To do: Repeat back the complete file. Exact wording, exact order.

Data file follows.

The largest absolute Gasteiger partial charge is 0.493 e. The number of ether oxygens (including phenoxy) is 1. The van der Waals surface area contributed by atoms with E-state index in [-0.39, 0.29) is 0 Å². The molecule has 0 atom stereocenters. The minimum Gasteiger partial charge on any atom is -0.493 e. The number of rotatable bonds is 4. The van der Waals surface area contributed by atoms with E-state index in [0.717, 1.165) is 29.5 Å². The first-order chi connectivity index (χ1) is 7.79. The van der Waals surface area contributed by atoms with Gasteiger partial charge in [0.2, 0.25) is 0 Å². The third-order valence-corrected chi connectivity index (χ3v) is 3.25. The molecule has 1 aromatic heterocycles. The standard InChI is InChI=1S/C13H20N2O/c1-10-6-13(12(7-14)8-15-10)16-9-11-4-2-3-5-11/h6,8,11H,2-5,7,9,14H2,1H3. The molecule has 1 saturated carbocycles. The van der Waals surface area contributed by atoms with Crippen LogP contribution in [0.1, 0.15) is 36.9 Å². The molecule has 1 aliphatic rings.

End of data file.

The largest absolute Gasteiger partial charge is 0.493 e. The number of ether oxygens (including phenoxy) is 1. The van der Waals surface area contributed by atoms with E-state index in [-0.39, 0.29) is 0 Å². The molecule has 0 atom stereocenters. The minimum Gasteiger partial charge on any atom is -0.493 e. The number of rotatable bonds is 4. The van der Waals surface area contributed by atoms with E-state index in [0.717, 1.165) is 29.5 Å². The first-order chi connectivity index (χ1) is 7.79. The van der Waals surface area contributed by atoms with Gasteiger partial charge in [0.2, 0.25) is 0 Å². The third-order valence-corrected chi connectivity index (χ3v) is 3.25. The molecule has 1 aromatic heterocycles. The standard InChI is InChI=1S/C13H20N2O/c1-10-6-13(12(7-14)8-15-10)16-9-11-4-2-3-5-11/h6,8,11H,2-5,7,9,14H2,1H3. The molecule has 1 saturated carbocycles. The van der Waals surface area contributed by atoms with Crippen LogP contribution in [0.1, 0.15) is 36.9 Å². The molecule has 1 aliphatic rings.